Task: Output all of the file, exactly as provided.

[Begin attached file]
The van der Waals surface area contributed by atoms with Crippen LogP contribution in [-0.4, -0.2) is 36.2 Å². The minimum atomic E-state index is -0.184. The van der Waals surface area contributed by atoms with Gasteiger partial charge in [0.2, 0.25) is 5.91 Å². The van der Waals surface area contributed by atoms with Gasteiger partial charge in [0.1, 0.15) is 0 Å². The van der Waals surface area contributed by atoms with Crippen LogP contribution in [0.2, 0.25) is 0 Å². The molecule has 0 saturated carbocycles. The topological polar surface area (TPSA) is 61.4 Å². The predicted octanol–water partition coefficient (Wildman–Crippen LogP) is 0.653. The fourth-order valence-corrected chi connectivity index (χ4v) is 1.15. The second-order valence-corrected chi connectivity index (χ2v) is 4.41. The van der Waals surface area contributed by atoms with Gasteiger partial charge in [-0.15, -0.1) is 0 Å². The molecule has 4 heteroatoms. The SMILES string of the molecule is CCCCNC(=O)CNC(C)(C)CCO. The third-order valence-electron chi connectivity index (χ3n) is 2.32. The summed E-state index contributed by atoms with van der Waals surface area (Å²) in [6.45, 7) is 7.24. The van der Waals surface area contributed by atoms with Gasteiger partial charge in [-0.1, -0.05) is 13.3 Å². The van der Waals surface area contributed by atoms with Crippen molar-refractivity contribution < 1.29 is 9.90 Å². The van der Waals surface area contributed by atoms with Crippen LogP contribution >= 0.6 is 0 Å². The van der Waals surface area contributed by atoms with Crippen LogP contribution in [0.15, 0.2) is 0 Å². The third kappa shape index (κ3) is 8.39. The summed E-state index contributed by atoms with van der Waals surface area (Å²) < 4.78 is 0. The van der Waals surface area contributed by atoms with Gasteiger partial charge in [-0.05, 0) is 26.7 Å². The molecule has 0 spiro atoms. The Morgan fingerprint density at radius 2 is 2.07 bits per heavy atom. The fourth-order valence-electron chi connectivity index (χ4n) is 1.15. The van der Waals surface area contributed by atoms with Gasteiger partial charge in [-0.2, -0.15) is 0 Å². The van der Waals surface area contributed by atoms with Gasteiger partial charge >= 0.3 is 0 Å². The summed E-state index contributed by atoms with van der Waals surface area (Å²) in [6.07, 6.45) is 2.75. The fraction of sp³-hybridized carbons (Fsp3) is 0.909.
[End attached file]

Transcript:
The van der Waals surface area contributed by atoms with Crippen LogP contribution in [-0.4, -0.2) is 36.2 Å². The minimum atomic E-state index is -0.184. The van der Waals surface area contributed by atoms with Gasteiger partial charge in [0.2, 0.25) is 5.91 Å². The van der Waals surface area contributed by atoms with Gasteiger partial charge in [0.1, 0.15) is 0 Å². The van der Waals surface area contributed by atoms with Crippen LogP contribution in [0.2, 0.25) is 0 Å². The molecule has 0 saturated carbocycles. The topological polar surface area (TPSA) is 61.4 Å². The predicted octanol–water partition coefficient (Wildman–Crippen LogP) is 0.653. The fourth-order valence-corrected chi connectivity index (χ4v) is 1.15. The second-order valence-corrected chi connectivity index (χ2v) is 4.41. The van der Waals surface area contributed by atoms with Gasteiger partial charge in [-0.15, -0.1) is 0 Å². The molecule has 4 heteroatoms. The SMILES string of the molecule is CCCCNC(=O)CNC(C)(C)CCO. The third-order valence-electron chi connectivity index (χ3n) is 2.32. The summed E-state index contributed by atoms with van der Waals surface area (Å²) in [6.45, 7) is 7.24. The van der Waals surface area contributed by atoms with Gasteiger partial charge in [-0.1, -0.05) is 13.3 Å². The van der Waals surface area contributed by atoms with Crippen molar-refractivity contribution < 1.29 is 9.90 Å². The van der Waals surface area contributed by atoms with Crippen LogP contribution >= 0.6 is 0 Å². The van der Waals surface area contributed by atoms with Crippen LogP contribution in [0.15, 0.2) is 0 Å². The third kappa shape index (κ3) is 8.39. The summed E-state index contributed by atoms with van der Waals surface area (Å²) < 4.78 is 0. The van der Waals surface area contributed by atoms with Gasteiger partial charge in [-0.05, 0) is 26.7 Å². The molecule has 0 spiro atoms. The Morgan fingerprint density at radius 2 is 2.07 bits per heavy atom. The fourth-order valence-electron chi connectivity index (χ4n) is 1.15. The van der Waals surface area contributed by atoms with Gasteiger partial charge in [-0.2, -0.15) is 0 Å². The van der Waals surface area contributed by atoms with Gasteiger partial charge >= 0.3 is 0 Å². The summed E-state index contributed by atoms with van der Waals surface area (Å²) in [6.07, 6.45) is 2.75. The fraction of sp³-hybridized carbons (Fsp3) is 0.909.